When one is the armed Service of a civilised nation one is expected to conduct oneself according to the norms of civilised society that have already been internationally codified and observed by civilised nations.

(1) US Troops Burned Muslim Corpses to Taunt Taleban

(2) No Civilian Killed, Only Suspected Insurgents

(3) Rumsfeld Authorised Guantanamo Torture Techniques!


  1. You seem to be pretty quick to judge these troops guilty. And while you are correct that we (the U.S.) should be held to a higher standard, it is worth noting that many SENSITIVE MUSLIMS have no qualms cutting off heads, burning, dismembering and decapitating corpses.

    In this case, burning the bodies was a prudent, but ultimately bad, decision. No question.

    Here is what the Australian reporter Stephen DuPont, who was embedded with the troops, had to say (after his film and story had been manipulated by others back in Australia):

    "I actually believed that the guys that were involved in the burning did it for honorable reasons - they did it through their orders or did it for hygiene - I had no doubt in my mind that they were telling me the truth. If they were doing something that was problematic or controversial, there is no way they would have shown me this."

    Dupont admitted that "Psy-Ops" troops later used these still smoldering corpses to intimidate and challenge any nearby Taliban over loud speakers, but he did not feel that the burning itself had been staged or inappropriate.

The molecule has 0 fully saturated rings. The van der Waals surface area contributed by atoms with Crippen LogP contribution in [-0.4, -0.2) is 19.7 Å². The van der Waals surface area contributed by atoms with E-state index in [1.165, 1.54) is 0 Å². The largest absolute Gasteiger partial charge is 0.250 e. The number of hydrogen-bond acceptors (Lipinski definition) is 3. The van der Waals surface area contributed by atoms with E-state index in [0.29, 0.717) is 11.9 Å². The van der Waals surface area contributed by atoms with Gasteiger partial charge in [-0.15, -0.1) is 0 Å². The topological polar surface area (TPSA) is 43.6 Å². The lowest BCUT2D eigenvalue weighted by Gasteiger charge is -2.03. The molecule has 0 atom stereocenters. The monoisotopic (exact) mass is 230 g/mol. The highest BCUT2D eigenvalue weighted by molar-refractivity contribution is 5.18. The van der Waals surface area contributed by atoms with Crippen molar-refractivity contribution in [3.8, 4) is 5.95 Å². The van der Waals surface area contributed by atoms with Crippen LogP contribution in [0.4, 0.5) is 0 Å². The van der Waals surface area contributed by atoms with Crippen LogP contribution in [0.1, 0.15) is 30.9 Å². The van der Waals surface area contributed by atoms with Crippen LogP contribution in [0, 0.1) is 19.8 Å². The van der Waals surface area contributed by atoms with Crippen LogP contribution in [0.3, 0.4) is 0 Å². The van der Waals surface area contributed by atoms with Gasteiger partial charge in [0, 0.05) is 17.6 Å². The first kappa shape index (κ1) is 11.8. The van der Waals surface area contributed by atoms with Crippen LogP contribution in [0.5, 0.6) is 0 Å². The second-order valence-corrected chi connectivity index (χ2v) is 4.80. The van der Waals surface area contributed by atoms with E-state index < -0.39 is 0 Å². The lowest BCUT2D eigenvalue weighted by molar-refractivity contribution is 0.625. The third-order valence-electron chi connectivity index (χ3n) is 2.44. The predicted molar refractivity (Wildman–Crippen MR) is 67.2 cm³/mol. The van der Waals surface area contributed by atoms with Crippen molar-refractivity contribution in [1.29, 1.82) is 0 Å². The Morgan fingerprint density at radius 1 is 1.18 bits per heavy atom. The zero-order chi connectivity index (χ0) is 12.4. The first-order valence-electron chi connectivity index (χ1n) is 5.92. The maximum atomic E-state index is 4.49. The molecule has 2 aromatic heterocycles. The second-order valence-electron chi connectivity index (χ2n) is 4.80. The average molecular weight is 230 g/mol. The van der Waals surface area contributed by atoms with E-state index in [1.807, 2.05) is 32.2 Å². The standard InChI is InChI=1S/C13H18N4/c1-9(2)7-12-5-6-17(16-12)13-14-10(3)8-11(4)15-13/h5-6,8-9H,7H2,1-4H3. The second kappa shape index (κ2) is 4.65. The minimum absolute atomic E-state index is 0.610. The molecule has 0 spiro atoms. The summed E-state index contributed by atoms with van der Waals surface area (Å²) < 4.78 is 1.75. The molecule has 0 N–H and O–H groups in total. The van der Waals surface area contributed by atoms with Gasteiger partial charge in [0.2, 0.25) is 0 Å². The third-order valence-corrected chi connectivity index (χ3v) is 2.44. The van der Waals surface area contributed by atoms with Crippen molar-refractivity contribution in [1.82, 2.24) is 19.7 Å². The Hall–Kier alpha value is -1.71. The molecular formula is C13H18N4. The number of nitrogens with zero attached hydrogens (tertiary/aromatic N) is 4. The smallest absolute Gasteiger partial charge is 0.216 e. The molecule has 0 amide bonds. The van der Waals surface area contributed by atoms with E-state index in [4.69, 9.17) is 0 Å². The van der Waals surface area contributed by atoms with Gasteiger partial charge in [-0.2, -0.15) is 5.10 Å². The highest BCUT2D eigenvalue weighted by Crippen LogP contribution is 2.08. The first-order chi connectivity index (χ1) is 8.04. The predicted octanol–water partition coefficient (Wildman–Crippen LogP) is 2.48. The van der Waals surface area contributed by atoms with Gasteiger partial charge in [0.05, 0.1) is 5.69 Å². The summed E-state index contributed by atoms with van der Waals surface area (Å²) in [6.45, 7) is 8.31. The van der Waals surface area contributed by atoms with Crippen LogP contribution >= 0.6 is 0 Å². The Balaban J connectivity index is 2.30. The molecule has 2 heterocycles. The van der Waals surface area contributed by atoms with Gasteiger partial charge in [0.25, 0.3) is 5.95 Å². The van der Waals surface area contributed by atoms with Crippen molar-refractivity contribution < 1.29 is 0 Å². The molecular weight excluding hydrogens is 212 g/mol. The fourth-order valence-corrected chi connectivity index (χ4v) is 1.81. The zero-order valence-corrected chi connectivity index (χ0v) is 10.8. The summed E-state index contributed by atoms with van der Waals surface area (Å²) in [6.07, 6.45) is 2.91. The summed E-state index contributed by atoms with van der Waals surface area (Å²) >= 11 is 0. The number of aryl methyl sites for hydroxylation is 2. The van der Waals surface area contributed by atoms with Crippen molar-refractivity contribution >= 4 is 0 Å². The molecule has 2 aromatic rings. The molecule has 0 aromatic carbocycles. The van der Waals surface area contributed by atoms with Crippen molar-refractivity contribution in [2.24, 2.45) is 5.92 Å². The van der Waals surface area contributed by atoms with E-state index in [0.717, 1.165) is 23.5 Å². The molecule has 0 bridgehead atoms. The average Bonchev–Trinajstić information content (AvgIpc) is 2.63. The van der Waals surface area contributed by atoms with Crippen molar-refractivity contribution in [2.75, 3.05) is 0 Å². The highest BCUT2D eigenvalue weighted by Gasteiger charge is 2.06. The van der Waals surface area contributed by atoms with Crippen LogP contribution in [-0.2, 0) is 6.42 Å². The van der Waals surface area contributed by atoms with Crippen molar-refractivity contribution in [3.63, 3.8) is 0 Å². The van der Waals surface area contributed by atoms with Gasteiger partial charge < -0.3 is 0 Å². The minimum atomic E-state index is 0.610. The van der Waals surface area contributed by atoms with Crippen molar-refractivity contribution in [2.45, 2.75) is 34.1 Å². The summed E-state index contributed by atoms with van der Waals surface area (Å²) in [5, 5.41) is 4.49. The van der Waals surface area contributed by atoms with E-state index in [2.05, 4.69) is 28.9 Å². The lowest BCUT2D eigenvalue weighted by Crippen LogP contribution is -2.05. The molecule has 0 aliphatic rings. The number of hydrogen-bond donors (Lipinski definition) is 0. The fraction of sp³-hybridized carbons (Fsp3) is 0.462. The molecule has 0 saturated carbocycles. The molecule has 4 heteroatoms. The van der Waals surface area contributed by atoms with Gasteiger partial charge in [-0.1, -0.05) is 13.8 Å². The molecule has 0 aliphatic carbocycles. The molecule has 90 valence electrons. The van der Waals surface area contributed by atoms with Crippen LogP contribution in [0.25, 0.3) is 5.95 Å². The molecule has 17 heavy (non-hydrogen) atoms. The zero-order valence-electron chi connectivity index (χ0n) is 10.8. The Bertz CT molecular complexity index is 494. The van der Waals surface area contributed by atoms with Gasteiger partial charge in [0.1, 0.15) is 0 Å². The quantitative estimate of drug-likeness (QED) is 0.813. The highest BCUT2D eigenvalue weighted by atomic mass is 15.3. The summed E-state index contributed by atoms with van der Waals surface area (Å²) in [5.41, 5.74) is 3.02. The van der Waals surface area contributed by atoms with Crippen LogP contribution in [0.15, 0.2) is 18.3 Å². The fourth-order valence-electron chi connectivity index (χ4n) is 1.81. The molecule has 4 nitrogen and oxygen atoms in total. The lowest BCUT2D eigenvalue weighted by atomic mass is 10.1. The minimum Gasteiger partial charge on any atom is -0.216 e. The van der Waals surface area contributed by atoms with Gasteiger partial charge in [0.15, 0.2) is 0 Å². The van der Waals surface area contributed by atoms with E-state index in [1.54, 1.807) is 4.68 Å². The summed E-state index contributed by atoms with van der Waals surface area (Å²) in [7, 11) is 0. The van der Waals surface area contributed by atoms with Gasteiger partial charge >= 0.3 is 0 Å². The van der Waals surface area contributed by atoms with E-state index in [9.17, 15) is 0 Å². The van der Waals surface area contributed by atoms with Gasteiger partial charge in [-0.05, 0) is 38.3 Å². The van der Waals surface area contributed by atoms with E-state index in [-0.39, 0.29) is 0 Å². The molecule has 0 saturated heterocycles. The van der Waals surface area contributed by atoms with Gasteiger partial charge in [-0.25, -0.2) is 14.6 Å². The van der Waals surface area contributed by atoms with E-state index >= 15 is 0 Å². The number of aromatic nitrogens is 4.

There you have it.

  2. timmer,
    I do NOT hold the US troops to a higher standards, just the norm for an armed forces of a civilised nation, in accordance with codified rules of conduct espoused under the Geneva Convention.

    Being better 'behaved' than al Qaeda or Taleban is not setting a higher standards because, of those two groups. the former is a radical/extremist terrorist organization, while the latter, although once a legitimate government, had demonstrated the most heinous barbaric behaviour towards its own people and own culture. These scumbags are at the bottom of the cesspool. Being better than them is not good enough.

    The trouble with 'embedded' journalists is that they have been labelled as 'in bed' with the unit they have been attached to - I believed Dupont wanted to have it both ways, that is have his cake and eat it as well, by showing a controversial video clip or at least knowing the value of the likely controversy but at the same time not wanting to burn the bridges with regards to his future prospects for further embedding.